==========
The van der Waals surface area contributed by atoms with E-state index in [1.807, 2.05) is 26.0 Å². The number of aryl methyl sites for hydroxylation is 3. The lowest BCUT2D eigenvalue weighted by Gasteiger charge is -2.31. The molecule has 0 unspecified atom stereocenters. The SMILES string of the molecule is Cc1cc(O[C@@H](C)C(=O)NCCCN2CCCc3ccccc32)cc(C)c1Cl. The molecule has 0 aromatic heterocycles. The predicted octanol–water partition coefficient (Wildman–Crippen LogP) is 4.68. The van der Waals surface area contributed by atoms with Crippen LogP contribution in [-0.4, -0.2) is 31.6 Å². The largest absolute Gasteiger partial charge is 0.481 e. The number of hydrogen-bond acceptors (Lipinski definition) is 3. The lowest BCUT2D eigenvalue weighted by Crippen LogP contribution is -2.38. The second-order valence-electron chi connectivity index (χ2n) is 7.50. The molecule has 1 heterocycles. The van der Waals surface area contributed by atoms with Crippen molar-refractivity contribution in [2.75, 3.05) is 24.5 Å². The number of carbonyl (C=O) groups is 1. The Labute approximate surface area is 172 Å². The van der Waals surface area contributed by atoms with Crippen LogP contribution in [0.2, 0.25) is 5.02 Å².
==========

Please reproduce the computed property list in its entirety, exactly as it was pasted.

The van der Waals surface area contributed by atoms with E-state index in [1.807, 2.05) is 26.0 Å². The number of aryl methyl sites for hydroxylation is 3. The lowest BCUT2D eigenvalue weighted by Gasteiger charge is -2.31. The molecule has 0 unspecified atom stereocenters. The SMILES string of the molecule is Cc1cc(O[C@@H](C)C(=O)NCCCN2CCCc3ccccc32)cc(C)c1Cl. The molecule has 0 aromatic heterocycles. The predicted octanol–water partition coefficient (Wildman–Crippen LogP) is 4.68. The van der Waals surface area contributed by atoms with Crippen LogP contribution in [-0.4, -0.2) is 31.6 Å². The largest absolute Gasteiger partial charge is 0.481 e. The number of hydrogen-bond acceptors (Lipinski definition) is 3. The lowest BCUT2D eigenvalue weighted by Crippen LogP contribution is -2.38. The second-order valence-electron chi connectivity index (χ2n) is 7.50. The molecule has 1 heterocycles. The van der Waals surface area contributed by atoms with Crippen molar-refractivity contribution in [2.75, 3.05) is 24.5 Å². The number of carbonyl (C=O) groups is 1. The Labute approximate surface area is 172 Å². The van der Waals surface area contributed by atoms with Crippen LogP contribution in [0.2, 0.25) is 5.02 Å².